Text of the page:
January 3rd, 2014
In 2012, Minnesota was in the midst of a battle over whether to amend the state constitution to ban same-sex marriage. One of the more visible (and definitely most colorful) allies for equality was Minnesota Vikings punter Chris Kluwe.
Eventually the voters of Minnesota rejected the amendment and the legislature passed a bill legalizing same-sex marriage. But things did not go as well for Kluwe, who was fired from the team.
At the time, Kluwe gave a non-committal response as to the reason why he was let go at the height of his career. But now – having accepted that it is unlikely that he will play again for the NFL – Kluwe is claiming that he was probably fired for his pro-gay activism.
Writing for Buzzfeed, the former player gives praise to Vikings owner Zygi Wilf, who thanked him for his advocacy, but blames his firing on “a bigot and two cowards”. He chastises Vikings Head Coach Leslie Frazier (himself fired this week) and General Manager Rick Spielman for lacking the backbone to stand up for decency, but the real blame he saves for Special Teams Coordinator Mike Priefer.
The most incendiary claim is this:
Near the end of November, several teammates and I were walking into a specialist meeting with Coach Priefer. We were laughing over one of the recent articles I had written supporting same-sex marriage rights, and one of my teammates made a joking remark about me leading the Pride parade. As we sat down in our chairs, Mike Priefer, in one of the meanest voices I can ever recall hearing, said: “We should round up all the gays, send them to an island, and then nuke it until it glows.”
The Vikings issued a statement that Kluwe was “released strictly based on his football performance”. I can’t judge that position, but the response from those who follow the sport closely seems mixed in their response.
But the management also stated that they take his allegations “very seriously and will thoroughly review this matter”. And, indeed, they should. For while many football fans may not be supporters of marriage equality, few would be comfortable with the raw hatred that was reflected in Priefer’s alleged outburst.
Priefer has denied the incident, using the “I have gay family members” defense.
I vehemently deny today’s allegations made by Chris Kluwe.
I want to be clear that I do not tolerate discrimination of any type and am respectful of all individuals. I personally have gay family members who I love and support just as I do any family member.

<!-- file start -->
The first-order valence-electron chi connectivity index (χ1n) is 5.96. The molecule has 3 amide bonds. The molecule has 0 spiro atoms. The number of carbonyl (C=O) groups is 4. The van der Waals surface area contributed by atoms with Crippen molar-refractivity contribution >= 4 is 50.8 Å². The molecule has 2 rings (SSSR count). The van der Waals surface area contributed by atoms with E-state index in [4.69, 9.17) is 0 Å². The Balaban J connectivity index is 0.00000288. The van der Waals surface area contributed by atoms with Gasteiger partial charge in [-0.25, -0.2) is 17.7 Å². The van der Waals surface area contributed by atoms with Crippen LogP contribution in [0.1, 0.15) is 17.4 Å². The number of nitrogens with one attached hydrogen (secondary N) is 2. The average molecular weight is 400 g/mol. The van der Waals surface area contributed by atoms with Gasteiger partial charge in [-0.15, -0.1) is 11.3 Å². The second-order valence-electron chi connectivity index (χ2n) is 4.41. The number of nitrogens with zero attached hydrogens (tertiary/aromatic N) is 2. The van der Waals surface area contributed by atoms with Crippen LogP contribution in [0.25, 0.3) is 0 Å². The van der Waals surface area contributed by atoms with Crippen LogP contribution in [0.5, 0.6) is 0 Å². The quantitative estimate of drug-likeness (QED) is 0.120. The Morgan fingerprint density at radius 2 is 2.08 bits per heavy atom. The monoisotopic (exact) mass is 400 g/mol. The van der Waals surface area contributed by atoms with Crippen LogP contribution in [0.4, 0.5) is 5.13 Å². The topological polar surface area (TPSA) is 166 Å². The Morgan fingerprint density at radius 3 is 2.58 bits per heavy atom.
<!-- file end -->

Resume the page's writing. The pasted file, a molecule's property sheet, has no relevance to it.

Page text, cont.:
The primary reason I entered coaching was to affect people in a positive way. As a coach, I have always created an accepting environment for my players, including Chris, and have looked to support them both on and off the field.
The comments today have not only attacked my character and insulted my professionalism, but they have also impacted my family. While my career focus is to be a great professional football coach, my number one priority has always been to be a protective husband and father to my wife and children.
I will continue to work hard for the Minnesota Vikings, the Wilf family and all of our loyal fans.
This variation of the “some of my best friends” defense has all the believability of Sarah Palin’s similar claim. While I have no idea as to the facts of the matter, this has several flaws that raise red flags.
People who really have gay friends whom they support say, “I love my gay friends!” Those who hold animus say “I love gay people just like I love all people!” Priefer loves his gay family members just like he does “any family member”.
And I’m not sure why the appeal to ‘look at me, I’m a hetero with a wife and kids’ was thrown in there. But one possible reason for the inclusion of “protective” is a warning to the media that he will go on attack if they look too closely at his family. Before his son, Mike Priefer, Jr., made his Twitter account private, one blogger found that he had sent dozens of tweets which reflect a hostile attitude towards gay people.
A few Vikings players (mostly newer players including Kluwe’s replacement) have rallied around Priefer, who is hoping to replace Frazier as Head Coach. But so far (as best I can find), no one who was on the team at the time has categorically denied that Priefer said the things that Kluwe asserts.
It will be interesting to see how this plays out. But the Vikings ownership and management will have to tread carefully.
At the moment, Priefer’s statement doesn’t pass the smell test. Kluwe is too detailed in his dates and places and comes across as credible while Priefer’s bigoted comments, should they be confirmed, are beyond social acceptance in Minnesota. Should the Vikings promote Priefer, they will invite controversy and a negative association with the team in an industry which relies heavily on community goodwill.
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Prologue: Why I Went To “Love Won Out”
Part 1: What’s Love Got To Do With It?
Part 2: Parents Struggle With “No Exceptions”
Part 3: A Whole New Dialect
Part 4: It Depends On How The Meaning of the Word "Change" Changes
Part 5: A Candid Explanation For "Change"
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